Somewhere in the middle of Martin Scorsese’s Hugo, the eponymous young character (Asa Butterfield) dreams of a catastrophe in which a steam train runs over him, careens through the Gare Montparnasse railway terminal, and takes a nosedive into the street outside. While it isn’t made clear, or mentioned at all after he wakes up, the disaster he dreams about is based on a real crash at the same station that happened in 1895, mere months before the public exhibition of the Lumière brothers’ seminal actuality film Arrival of a Train at La Ciotat.
As the persistent but largely embellished filmic chestnut has it, audience members who first witnessed the Lumières’ cinematographic train fled the screening room in Paris in a panic, reacting as if they were in real danger of being run over. If you “print the legend” regarding these perhaps apocryphal, panicking spectators, it’s not too much of a strain to speculate that images of the Montparnasse disaster were still fresh in the minds of said attendees.
That’s just one Easter egg to extract from Hugo, a film that’s constructed of almost nothing but Easter eggs. Another in a decade-long string of disappointing pictures from the once-mighty Goodfellas director, Hugo is a crushingly pedestrian paean to “the magic of the movies” that, in its few shining moments, plays like a speculative film called A Personal Journey with Martin Scorsese Through Silent Movies. For the most part, it’s imbued with the kind of limp, seal-of-approval myth-making that Scorsese would once upon a time have crossed the street to avoid in films such as The King of Comedy, The Age of Innocence, and New York, New York.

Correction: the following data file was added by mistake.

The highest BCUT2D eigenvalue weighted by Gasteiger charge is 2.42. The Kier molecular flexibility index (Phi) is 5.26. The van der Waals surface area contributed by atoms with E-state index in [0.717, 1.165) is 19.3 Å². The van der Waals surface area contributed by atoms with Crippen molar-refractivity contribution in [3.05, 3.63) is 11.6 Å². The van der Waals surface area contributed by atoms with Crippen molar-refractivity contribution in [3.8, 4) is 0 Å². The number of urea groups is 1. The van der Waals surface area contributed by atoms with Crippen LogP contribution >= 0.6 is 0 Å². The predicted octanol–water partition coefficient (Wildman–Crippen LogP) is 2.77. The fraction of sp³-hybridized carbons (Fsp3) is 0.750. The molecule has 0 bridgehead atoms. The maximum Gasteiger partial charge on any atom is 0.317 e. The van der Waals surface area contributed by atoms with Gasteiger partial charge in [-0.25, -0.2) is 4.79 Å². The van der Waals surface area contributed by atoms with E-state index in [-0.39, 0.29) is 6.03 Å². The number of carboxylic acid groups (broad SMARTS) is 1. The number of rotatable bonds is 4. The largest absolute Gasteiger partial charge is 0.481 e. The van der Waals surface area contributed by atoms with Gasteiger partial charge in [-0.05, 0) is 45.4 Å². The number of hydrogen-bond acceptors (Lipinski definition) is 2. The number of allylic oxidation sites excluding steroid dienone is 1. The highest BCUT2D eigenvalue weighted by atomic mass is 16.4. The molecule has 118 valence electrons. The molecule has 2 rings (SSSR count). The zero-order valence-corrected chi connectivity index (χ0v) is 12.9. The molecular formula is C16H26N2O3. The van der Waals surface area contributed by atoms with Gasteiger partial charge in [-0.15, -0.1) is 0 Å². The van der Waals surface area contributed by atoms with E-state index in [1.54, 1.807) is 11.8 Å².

Ever since Bringing Out the Dead, his last truly strange film, it’s started to become more and more challenging to figure out the measure of Scorsese’s personality in the framework of each film. From a content point of view, it’s easy: You have his salute to Val Lewton’s emotionally rich spookfests with Shutter Island, and his tribute to the royalty of classical Hollywood and mid-century American genius in The Aviator. Then there’s Gangs of New York, Scorsese’s years-in-the-making passion project, and The Departed, a little something for fans of the bad ol’ days of his ultra-violent gangster pictures. Hugo filters the admittedly righteous Film Foundation agenda into a Polar Express-style kiddie cinema-ride. Sadly, like the other post-millennium fiction films, there’s the nagging feeling that he doesn’t believe a frame of it.
Broadly speaking, Hugo is two films in one. There’s the one about “the adorable little moppet who warms the heart of the grumpy old man,” a tradition dating back to Claude Berri’s The Two of Us and Jan Sverák’s Kolya. By itself, this film would get a pass from no critic living above ground. But this is Scorsese, so there’s the other layer: old movies, cinema, celluloid, when the lights go down, Chaplin, Keaton, Griffith, Louise Brooks, Feuillade, forever and ever amen. If you deflected the “moppet” business, this ought to be armor-piercing stuff.
Speaking for ourselves, we’re wild about Georges Méliès, not just for all that stuff about him being the grandfather of movie magic or special effects. Being first at anything—often a questionable proposition to begin with—doesn’t make an artist great, it just makes them first. Nor is Méliès great just because he made in-camera splices and rigged pyrotechnics to make it easy to believe a horde of skeletons went up in smoke when struck by swords. Or that Smashing Pumpkins video. Like only a few filmmakers in any era, the peculiar quality of his work, the intangible spirit that makes his mise-en-scène feel just a little bit more electric than that of his contemporaries (or the putative heirs to his legacy), concerns qualities of rhythm and image composition that he managed to sustain across hundreds of short films.